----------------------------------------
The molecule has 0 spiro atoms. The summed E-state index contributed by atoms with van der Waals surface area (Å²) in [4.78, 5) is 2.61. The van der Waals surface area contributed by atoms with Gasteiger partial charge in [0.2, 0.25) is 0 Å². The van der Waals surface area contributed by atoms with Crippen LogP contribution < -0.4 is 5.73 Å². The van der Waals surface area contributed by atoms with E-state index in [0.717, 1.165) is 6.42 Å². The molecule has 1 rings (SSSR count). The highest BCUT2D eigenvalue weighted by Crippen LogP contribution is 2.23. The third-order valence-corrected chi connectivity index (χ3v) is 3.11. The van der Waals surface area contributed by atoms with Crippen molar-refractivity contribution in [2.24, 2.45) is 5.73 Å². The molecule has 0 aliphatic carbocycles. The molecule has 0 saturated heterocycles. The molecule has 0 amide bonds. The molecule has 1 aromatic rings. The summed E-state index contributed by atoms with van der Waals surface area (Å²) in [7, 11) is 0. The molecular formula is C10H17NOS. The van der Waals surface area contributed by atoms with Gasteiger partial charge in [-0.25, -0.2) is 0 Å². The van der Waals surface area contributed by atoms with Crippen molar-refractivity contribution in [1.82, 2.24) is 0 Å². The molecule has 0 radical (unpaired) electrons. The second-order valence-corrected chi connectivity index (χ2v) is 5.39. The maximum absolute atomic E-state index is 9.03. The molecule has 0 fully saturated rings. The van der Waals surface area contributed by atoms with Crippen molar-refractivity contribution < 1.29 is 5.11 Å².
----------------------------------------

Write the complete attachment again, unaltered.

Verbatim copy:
The molecule has 0 spiro atoms. The summed E-state index contributed by atoms with van der Waals surface area (Å²) in [4.78, 5) is 2.61. The van der Waals surface area contributed by atoms with Gasteiger partial charge in [0.2, 0.25) is 0 Å². The van der Waals surface area contributed by atoms with Crippen LogP contribution < -0.4 is 5.73 Å². The van der Waals surface area contributed by atoms with E-state index in [0.717, 1.165) is 6.42 Å². The molecule has 1 rings (SSSR count). The highest BCUT2D eigenvalue weighted by Crippen LogP contribution is 2.23. The third-order valence-corrected chi connectivity index (χ3v) is 3.11. The van der Waals surface area contributed by atoms with Crippen molar-refractivity contribution in [2.24, 2.45) is 5.73 Å². The molecule has 0 aliphatic carbocycles. The molecule has 0 saturated heterocycles. The molecule has 0 amide bonds. The molecule has 1 aromatic rings. The summed E-state index contributed by atoms with van der Waals surface area (Å²) in [7, 11) is 0. The molecular formula is C10H17NOS. The van der Waals surface area contributed by atoms with Gasteiger partial charge in [-0.25, -0.2) is 0 Å². The van der Waals surface area contributed by atoms with Crippen molar-refractivity contribution in [1.82, 2.24) is 0 Å². The molecule has 0 radical (unpaired) electrons. The second-order valence-corrected chi connectivity index (χ2v) is 5.39. The maximum absolute atomic E-state index is 9.03. The molecule has 0 fully saturated rings. The van der Waals surface area contributed by atoms with Crippen molar-refractivity contribution < 1.29 is 5.11 Å².